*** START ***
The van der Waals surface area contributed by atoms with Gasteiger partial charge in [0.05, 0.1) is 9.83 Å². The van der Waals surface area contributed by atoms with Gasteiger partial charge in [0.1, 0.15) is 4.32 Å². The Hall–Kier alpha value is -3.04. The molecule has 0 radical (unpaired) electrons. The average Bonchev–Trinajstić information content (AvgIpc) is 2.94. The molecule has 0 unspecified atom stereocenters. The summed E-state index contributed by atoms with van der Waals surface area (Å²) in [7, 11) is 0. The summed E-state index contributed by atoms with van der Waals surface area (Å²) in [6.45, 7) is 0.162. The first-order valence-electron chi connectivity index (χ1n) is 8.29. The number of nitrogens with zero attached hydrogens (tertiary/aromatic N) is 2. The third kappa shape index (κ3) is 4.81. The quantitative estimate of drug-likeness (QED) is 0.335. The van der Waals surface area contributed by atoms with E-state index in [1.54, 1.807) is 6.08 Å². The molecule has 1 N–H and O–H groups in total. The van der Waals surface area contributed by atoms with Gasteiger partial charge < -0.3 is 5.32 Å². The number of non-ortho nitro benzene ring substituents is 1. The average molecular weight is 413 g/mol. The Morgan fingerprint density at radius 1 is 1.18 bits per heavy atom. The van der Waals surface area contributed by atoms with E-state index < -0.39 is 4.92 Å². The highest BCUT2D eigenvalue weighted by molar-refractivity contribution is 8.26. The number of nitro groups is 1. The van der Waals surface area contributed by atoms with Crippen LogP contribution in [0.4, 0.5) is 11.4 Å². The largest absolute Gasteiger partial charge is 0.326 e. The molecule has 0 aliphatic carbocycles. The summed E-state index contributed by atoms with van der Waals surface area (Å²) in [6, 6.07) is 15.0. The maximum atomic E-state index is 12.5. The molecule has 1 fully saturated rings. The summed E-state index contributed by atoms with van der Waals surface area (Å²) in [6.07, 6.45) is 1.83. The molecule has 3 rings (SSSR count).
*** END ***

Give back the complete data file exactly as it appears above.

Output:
The van der Waals surface area contributed by atoms with Gasteiger partial charge in [0.05, 0.1) is 9.83 Å². The van der Waals surface area contributed by atoms with Gasteiger partial charge in [0.1, 0.15) is 4.32 Å². The Hall–Kier alpha value is -3.04. The molecule has 0 radical (unpaired) electrons. The average Bonchev–Trinajstić information content (AvgIpc) is 2.94. The molecule has 0 unspecified atom stereocenters. The summed E-state index contributed by atoms with van der Waals surface area (Å²) in [7, 11) is 0. The summed E-state index contributed by atoms with van der Waals surface area (Å²) in [6.45, 7) is 0.162. The first-order valence-electron chi connectivity index (χ1n) is 8.29. The number of nitrogens with zero attached hydrogens (tertiary/aromatic N) is 2. The third kappa shape index (κ3) is 4.81. The quantitative estimate of drug-likeness (QED) is 0.335. The van der Waals surface area contributed by atoms with E-state index in [1.54, 1.807) is 6.08 Å². The molecule has 1 N–H and O–H groups in total. The van der Waals surface area contributed by atoms with Gasteiger partial charge < -0.3 is 5.32 Å². The number of non-ortho nitro benzene ring substituents is 1. The average molecular weight is 413 g/mol. The Morgan fingerprint density at radius 1 is 1.18 bits per heavy atom. The van der Waals surface area contributed by atoms with E-state index < -0.39 is 4.92 Å². The highest BCUT2D eigenvalue weighted by molar-refractivity contribution is 8.26. The number of nitro groups is 1. The van der Waals surface area contributed by atoms with Crippen LogP contribution in [0.4, 0.5) is 11.4 Å². The largest absolute Gasteiger partial charge is 0.326 e. The molecule has 0 aliphatic carbocycles. The summed E-state index contributed by atoms with van der Waals surface area (Å²) in [6, 6.07) is 15.0. The maximum atomic E-state index is 12.5. The molecule has 1 fully saturated rings. The summed E-state index contributed by atoms with van der Waals surface area (Å²) in [6.07, 6.45) is 1.83. The molecule has 3 rings (SSSR count).